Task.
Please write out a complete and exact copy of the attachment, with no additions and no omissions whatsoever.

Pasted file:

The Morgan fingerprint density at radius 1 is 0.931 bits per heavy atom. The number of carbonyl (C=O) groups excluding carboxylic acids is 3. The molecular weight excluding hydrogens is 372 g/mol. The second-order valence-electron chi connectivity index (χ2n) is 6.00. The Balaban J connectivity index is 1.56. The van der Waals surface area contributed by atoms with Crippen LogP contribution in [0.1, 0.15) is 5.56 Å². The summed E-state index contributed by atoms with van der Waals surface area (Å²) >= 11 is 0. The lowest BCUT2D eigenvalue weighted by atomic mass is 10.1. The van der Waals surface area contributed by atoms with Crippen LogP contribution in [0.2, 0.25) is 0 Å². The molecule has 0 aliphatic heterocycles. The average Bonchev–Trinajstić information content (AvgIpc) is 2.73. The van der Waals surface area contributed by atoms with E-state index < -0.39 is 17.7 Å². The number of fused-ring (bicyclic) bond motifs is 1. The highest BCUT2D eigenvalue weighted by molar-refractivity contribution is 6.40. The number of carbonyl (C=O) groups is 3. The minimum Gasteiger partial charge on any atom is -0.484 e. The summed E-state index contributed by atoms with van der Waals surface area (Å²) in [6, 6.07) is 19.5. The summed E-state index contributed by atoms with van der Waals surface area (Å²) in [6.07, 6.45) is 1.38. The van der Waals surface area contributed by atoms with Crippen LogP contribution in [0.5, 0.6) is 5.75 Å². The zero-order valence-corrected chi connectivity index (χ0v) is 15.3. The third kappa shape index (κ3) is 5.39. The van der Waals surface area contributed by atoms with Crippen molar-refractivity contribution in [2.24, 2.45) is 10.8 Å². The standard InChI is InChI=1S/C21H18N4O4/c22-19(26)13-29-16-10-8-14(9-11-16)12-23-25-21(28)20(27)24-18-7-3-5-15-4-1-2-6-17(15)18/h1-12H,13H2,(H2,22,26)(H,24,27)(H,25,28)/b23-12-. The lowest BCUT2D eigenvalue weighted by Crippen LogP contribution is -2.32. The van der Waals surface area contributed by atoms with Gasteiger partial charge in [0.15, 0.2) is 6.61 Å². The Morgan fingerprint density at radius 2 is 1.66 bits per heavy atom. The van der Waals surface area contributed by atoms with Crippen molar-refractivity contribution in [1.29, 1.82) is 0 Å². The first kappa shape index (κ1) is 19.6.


The Morgan fingerprint density at radius 1 is 0.931 bits per heavy atom. The number of carbonyl (C=O) groups excluding carboxylic acids is 3. The molecular weight excluding hydrogens is 372 g/mol. The second-order valence-electron chi connectivity index (χ2n) is 6.00. The Balaban J connectivity index is 1.56. The van der Waals surface area contributed by atoms with Crippen LogP contribution in [0.1, 0.15) is 5.56 Å². The summed E-state index contributed by atoms with van der Waals surface area (Å²) >= 11 is 0. The lowest BCUT2D eigenvalue weighted by atomic mass is 10.1. The van der Waals surface area contributed by atoms with Crippen LogP contribution in [0.2, 0.25) is 0 Å². The molecule has 0 aliphatic heterocycles. The average Bonchev–Trinajstić information content (AvgIpc) is 2.73. The van der Waals surface area contributed by atoms with E-state index < -0.39 is 17.7 Å². The number of fused-ring (bicyclic) bond motifs is 1. The highest BCUT2D eigenvalue weighted by molar-refractivity contribution is 6.40. The number of carbonyl (C=O) groups is 3. The minimum Gasteiger partial charge on any atom is -0.484 e. The summed E-state index contributed by atoms with van der Waals surface area (Å²) in [6, 6.07) is 19.5. The summed E-state index contributed by atoms with van der Waals surface area (Å²) in [6.07, 6.45) is 1.38. The van der Waals surface area contributed by atoms with Crippen LogP contribution in [0.5, 0.6) is 5.75 Å². The zero-order valence-corrected chi connectivity index (χ0v) is 15.3. The third kappa shape index (κ3) is 5.39. The van der Waals surface area contributed by atoms with Crippen molar-refractivity contribution in [2.24, 2.45) is 10.8 Å². The standard InChI is InChI=1S/C21H18N4O4/c22-19(26)13-29-16-10-8-14(9-11-16)12-23-25-21(28)20(27)24-18-7-3-5-15-4-1-2-6-17(15)18/h1-12H,13H2,(H2,22,26)(H,24,27)(H,25,28)/b23-12-. The lowest BCUT2D eigenvalue weighted by Crippen LogP contribution is -2.32. The van der Waals surface area contributed by atoms with Gasteiger partial charge in [0.15, 0.2) is 6.61 Å². The Morgan fingerprint density at radius 2 is 1.66 bits per heavy atom. The van der Waals surface area contributed by atoms with Crippen molar-refractivity contribution in [1.29, 1.82) is 0 Å². The first kappa shape index (κ1) is 19.6.